WWF uncovers illegal deforestation of more than 3,000 hectares in Paraguay’s Atlantic Forest

05.01.2017

Satellite analysis by WWF has found indications of the illegal deforestation of more than 3,000 hectares (ha) within two private protected areas and one legally recognised indigenous territory in Paraguay.

The forest clearance, in the departments of Canindeyu and Caaguazu, is in contravention of the so-called Zero Deforestation law. The law – in force since 2004– protects the Atlantic Forest in Paraguay’s eastern region from deforestation and land use change until the end of 2018.

WWF-Paraguay’s analysis suggests the deforestation could be associated with illegal crops.

Soy production is the greatest driver of deforestation of the Atlantic Forest in Paraguay. The plantation area has tripled in the last two decades, reaching 3.33 million ha by 2016. A third of this plantation area is located within Canindeyu and Caaguazu.

Other drivers of deforestation include cattle ranching and illegal cannabis crops, which have been found frequently in areas targeted for soy development.

WWF’s analysis indicates that that between 2009 and 2016, 1,314ha of forest were illegally cleared in the private reserve of Morombi, located on the border between Canindeyu and Caaguazu.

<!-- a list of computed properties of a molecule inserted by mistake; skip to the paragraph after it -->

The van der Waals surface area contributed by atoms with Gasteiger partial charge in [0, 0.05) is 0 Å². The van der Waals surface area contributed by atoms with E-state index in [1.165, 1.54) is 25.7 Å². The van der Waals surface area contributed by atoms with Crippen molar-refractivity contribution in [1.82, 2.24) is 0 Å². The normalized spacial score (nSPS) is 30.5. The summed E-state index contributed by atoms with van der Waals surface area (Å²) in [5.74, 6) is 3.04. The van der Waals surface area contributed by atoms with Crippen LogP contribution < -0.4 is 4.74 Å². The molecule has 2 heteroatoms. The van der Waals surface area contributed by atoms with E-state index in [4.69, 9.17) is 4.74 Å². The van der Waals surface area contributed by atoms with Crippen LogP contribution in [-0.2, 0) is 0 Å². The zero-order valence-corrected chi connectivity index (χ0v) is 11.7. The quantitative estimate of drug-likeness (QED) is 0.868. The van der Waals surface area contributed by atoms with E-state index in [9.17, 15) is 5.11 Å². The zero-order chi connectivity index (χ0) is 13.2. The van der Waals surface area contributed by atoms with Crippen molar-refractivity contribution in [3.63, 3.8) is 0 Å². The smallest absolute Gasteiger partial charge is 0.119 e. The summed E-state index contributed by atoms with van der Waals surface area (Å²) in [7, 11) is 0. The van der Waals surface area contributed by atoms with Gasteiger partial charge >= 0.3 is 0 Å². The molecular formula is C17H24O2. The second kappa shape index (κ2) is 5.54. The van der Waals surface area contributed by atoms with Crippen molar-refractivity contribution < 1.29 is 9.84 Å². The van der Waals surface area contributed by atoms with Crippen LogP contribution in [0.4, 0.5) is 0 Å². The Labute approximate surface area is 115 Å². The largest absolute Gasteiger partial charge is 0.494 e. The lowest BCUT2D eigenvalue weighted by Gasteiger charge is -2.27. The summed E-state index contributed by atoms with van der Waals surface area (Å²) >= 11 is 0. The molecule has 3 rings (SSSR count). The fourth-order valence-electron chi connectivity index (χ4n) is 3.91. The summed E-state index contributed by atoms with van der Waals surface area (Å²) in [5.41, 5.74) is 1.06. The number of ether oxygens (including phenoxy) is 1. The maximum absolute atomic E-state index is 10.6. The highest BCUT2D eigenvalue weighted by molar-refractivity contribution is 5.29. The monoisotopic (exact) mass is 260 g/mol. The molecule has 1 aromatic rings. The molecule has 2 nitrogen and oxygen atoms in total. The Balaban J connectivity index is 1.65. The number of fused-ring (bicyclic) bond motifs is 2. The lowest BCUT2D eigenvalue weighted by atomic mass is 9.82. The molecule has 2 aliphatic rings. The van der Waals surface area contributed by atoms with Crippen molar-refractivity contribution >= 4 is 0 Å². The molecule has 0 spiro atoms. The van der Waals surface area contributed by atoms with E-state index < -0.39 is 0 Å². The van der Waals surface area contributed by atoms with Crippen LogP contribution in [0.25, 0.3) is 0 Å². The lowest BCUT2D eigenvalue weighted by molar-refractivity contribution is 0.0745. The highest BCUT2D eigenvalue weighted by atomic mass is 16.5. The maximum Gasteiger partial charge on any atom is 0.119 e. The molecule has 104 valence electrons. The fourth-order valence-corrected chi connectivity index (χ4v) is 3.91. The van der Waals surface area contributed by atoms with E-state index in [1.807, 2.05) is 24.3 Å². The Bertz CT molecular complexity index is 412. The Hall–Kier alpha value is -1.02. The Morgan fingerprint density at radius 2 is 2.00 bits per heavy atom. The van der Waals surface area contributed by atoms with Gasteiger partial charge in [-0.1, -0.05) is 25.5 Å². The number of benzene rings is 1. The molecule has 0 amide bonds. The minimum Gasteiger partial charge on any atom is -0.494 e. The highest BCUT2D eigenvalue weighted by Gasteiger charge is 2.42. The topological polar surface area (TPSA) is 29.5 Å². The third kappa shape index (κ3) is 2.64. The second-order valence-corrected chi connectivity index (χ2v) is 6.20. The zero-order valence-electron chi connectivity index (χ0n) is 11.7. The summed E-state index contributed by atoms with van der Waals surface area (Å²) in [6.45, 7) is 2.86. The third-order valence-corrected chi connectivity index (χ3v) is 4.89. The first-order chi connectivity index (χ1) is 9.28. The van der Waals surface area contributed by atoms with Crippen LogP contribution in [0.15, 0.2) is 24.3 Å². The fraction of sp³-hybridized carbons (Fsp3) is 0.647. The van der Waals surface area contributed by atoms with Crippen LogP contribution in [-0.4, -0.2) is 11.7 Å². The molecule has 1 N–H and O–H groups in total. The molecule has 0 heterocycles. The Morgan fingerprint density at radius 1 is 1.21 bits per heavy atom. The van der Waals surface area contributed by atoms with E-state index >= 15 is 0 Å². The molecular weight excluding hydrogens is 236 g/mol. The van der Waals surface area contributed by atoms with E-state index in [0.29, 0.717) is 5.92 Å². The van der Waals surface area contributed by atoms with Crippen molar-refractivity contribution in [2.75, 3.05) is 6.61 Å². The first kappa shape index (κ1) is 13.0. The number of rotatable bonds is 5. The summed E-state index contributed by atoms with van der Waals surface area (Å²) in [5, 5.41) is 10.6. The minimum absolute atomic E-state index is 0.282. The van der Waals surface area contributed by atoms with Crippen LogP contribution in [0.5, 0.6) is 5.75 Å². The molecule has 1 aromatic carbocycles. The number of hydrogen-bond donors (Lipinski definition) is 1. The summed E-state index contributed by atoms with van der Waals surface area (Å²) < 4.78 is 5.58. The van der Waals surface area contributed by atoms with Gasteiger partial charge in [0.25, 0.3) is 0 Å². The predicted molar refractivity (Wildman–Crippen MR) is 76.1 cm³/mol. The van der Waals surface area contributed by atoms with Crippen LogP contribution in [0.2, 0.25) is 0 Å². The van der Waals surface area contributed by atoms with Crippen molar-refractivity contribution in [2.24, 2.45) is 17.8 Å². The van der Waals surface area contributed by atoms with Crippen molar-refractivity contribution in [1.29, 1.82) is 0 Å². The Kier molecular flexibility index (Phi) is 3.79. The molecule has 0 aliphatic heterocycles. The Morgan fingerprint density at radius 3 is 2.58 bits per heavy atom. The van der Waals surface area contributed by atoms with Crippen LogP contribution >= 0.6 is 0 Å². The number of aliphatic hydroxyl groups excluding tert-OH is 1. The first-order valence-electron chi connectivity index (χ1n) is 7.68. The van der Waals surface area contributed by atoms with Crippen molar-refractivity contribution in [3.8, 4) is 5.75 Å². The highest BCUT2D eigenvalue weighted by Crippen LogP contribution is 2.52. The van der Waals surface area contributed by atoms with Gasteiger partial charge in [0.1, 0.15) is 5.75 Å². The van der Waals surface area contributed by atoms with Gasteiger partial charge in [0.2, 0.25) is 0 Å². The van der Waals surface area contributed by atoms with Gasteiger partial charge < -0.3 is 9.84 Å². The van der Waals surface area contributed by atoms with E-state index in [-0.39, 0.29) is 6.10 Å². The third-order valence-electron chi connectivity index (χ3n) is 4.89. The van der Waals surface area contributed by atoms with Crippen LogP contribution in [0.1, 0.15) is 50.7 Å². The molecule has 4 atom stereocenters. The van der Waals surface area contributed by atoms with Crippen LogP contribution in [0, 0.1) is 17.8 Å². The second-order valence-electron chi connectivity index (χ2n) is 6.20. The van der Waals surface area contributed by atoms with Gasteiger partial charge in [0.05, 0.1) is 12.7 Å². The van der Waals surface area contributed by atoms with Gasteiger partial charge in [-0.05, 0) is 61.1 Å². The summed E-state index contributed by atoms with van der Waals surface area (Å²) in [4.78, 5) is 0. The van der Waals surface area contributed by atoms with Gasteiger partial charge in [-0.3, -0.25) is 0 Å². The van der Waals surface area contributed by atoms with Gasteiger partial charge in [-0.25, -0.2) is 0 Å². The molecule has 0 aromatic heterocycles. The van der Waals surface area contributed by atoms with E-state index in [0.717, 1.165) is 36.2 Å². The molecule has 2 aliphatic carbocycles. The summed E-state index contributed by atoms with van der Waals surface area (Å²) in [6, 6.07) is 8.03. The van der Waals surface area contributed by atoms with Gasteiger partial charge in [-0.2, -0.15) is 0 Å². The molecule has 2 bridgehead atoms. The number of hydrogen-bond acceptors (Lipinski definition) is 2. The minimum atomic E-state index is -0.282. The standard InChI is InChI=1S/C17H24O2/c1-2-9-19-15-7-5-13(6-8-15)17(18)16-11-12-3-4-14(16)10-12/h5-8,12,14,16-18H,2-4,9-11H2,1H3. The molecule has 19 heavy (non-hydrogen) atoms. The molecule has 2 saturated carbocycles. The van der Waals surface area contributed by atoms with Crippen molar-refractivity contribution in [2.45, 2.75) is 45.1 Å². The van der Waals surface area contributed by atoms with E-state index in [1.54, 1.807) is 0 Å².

Within the indigenous territory Kuetuvy Ko’eti, in Canindeyu, satellite analysis reveals that more than 1,100ha were illegally cleared between 2010 and 2016. A third of this forest loss occurred in the last year.

This territory, also known as Finca 470, has been the centre of controversy, as campesino settlers were found early last year occupying part of the land and clearing forest. 

The campesino movement of the landless rural poor has been struggling against the legacy of land rights abuses and dispossession for decades. 

The settlers in Finca 470 claim to have a legitimate permit from the National Institute of Rural and Land Development.

WWF denounced the deforestation in March and December 2016 to the Public Ministry, The Ministry of Environment and The National Forestry Institute.

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